You did what you needed to do, you let them know they had a problem.

    You are done.

    It is not just non-tech savvy people that have this problem. My brother is, or so I thought, knowledgeable in the area of malware. One day I get a spam message sent from him, actually from his previous email address. I recognized that the message was also sent to quite a few people in his address book. After receiving a few more, I did a reply all to one of the messages, copied to his current email address and included a message that I hope you are not doing any banking or on-line shopping with that computer. His response was to send out a message to his entire address book asking people to set up their spam filters to ignore any messages from his old address.

    I tried, I'm done.

    The good news is that I now know of some juicy stocks that are going to really run up in price and three or four places where I can order some V1agra. Also, I was able to do all of my holiday shopping an a really great Russian sex toy shop. They even gift wrap! Everyone is going to be so surprised this year!

    Again, you are done, move on.
  • Forget it (Score:4, Insightful)

    by Opportunist (166417) on Sunday December 16, 2012 @12:03AM (#42305433)

    You can tell a kid a hundred times that the stove is hot, he won't believe you until he burned his hand.

    Tell him, if he chooses to ignore you, don't press on. You offered help, he declined, everything's fine. Sorry, but if ignorant people choose to reject the information they get from people who know more than them about the matter, you have to let the kid burn his hand.

    • by c0lo (1497653)

      Tell him, if he chooses to ignore you, don't press on. You offered help, he declined, everything's fine.

      On the same line, you can tell him stories on the bees and flowers and crane birds and whatnot. There'll be a time when he'll learn the truth.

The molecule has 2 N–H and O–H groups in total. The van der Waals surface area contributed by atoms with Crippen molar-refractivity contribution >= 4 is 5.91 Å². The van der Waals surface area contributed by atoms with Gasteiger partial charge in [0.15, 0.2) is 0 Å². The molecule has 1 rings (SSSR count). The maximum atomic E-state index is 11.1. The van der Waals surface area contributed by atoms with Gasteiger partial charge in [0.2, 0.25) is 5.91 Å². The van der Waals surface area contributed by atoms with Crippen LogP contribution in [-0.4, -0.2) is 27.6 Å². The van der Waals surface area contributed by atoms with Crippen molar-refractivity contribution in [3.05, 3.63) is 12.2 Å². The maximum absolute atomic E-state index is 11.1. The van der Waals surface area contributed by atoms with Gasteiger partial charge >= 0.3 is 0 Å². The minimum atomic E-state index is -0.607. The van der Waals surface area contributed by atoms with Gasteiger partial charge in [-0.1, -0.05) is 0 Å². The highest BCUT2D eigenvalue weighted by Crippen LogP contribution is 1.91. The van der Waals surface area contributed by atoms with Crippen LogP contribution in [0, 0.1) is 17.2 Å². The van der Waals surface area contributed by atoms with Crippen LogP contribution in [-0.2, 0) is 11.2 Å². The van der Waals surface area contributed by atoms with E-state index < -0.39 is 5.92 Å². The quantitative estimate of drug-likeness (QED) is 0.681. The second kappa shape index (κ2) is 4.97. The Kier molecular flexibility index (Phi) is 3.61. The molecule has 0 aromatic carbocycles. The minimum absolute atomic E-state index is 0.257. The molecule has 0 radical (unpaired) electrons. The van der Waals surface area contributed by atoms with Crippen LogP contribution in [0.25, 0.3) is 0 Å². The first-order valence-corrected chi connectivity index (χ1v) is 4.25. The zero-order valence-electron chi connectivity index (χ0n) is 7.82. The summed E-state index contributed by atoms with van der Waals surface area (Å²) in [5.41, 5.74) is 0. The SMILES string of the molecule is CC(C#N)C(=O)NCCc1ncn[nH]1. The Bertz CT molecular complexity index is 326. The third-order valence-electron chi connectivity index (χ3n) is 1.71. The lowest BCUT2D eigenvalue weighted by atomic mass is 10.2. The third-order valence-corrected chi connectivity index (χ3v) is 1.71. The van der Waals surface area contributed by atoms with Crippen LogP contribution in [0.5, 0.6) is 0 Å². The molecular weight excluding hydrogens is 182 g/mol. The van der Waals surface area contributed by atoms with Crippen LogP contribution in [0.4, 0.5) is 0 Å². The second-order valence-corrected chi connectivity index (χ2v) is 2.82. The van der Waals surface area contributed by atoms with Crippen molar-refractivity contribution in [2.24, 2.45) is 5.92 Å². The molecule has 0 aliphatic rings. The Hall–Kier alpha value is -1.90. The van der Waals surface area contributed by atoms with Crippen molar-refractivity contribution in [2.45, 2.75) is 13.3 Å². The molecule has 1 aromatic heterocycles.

• by epp_b (944299)

    Really, you could have just said, "my uncle uses AOL," and that would have explained everything.

    Joking aside, why did you use the telephone analogy? It's email, a postal mail analogy would have been perfect: it's as if someone sent him a nasty letter and printed your address in the top-left corner of the envelope.

    As for what to do with his PC ... well, if he's just the typical "Facebook and email" user, install Debian or something and rename the desktop icons ("Internet", "Email", etc.). I put Ubuntu on m

  • "What's malware?"

    "You know how government officials tell you sweet things they'll do for you, so you vote for them, and suddenly you see your walled draining rapidly and all kinds of shit clogging up everything you do, and even after installing their 'fix', things keep running slower and slower and slower? Same thing but just on your computer."

  • This isn't "Malware". This isn't "Hacking". It's just Phishing.

    Read this: http://www.securingthehuman.org/newsletters/ouch/issues/OUCH-201112_en.pdf [securingthehuman.org]

    Explain that email was invented in the mid-70s and hasn't really changed that much. Security wasn't a factor back then, and its easy to write an email that appears to come from anyone.

  • My analogy is a letter with my name and address written in the return-address space. Does that guarantee that the letter's from me? Of course not, anybody could write that in if they knew my address, and all it takes to find my address is to look me up in the phone book.